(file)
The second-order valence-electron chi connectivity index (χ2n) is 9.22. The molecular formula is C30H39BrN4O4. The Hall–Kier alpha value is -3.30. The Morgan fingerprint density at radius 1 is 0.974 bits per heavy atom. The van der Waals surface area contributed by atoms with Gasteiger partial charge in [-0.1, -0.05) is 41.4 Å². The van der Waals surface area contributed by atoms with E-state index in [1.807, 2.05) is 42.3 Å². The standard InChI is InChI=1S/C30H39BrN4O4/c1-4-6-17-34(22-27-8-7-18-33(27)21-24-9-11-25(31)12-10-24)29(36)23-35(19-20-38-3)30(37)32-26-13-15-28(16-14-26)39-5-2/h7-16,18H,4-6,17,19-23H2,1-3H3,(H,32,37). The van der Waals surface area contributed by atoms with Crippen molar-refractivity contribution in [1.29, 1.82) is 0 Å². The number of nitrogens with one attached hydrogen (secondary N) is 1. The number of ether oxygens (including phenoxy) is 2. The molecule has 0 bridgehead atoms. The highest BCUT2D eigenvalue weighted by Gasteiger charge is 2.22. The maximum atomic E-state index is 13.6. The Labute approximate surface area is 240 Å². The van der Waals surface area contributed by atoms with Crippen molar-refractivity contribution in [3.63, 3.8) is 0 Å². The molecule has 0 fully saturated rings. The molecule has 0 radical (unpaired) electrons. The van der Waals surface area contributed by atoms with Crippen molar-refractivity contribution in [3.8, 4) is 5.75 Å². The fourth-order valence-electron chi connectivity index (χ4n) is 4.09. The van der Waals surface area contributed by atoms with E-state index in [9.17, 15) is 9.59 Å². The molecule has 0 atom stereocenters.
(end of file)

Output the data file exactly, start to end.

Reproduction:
The second-order valence-electron chi connectivity index (χ2n) is 9.22. The molecular formula is C30H39BrN4O4. The Hall–Kier alpha value is -3.30. The Morgan fingerprint density at radius 1 is 0.974 bits per heavy atom. The van der Waals surface area contributed by atoms with Gasteiger partial charge in [-0.1, -0.05) is 41.4 Å². The van der Waals surface area contributed by atoms with E-state index in [1.807, 2.05) is 42.3 Å². The standard InChI is InChI=1S/C30H39BrN4O4/c1-4-6-17-34(22-27-8-7-18-33(27)21-24-9-11-25(31)12-10-24)29(36)23-35(19-20-38-3)30(37)32-26-13-15-28(16-14-26)39-5-2/h7-16,18H,4-6,17,19-23H2,1-3H3,(H,32,37). The van der Waals surface area contributed by atoms with Crippen molar-refractivity contribution in [1.29, 1.82) is 0 Å². The number of nitrogens with one attached hydrogen (secondary N) is 1. The number of ether oxygens (including phenoxy) is 2. The molecule has 0 bridgehead atoms. The highest BCUT2D eigenvalue weighted by Gasteiger charge is 2.22. The maximum atomic E-state index is 13.6. The Labute approximate surface area is 240 Å². The van der Waals surface area contributed by atoms with Crippen molar-refractivity contribution in [3.63, 3.8) is 0 Å². The molecule has 0 fully saturated rings. The molecule has 0 radical (unpaired) electrons. The van der Waals surface area contributed by atoms with Crippen molar-refractivity contribution in [3.8, 4) is 5.75 Å². The fourth-order valence-electron chi connectivity index (χ4n) is 4.09. The van der Waals surface area contributed by atoms with E-state index in [9.17, 15) is 9.59 Å². The molecule has 0 atom stereocenters.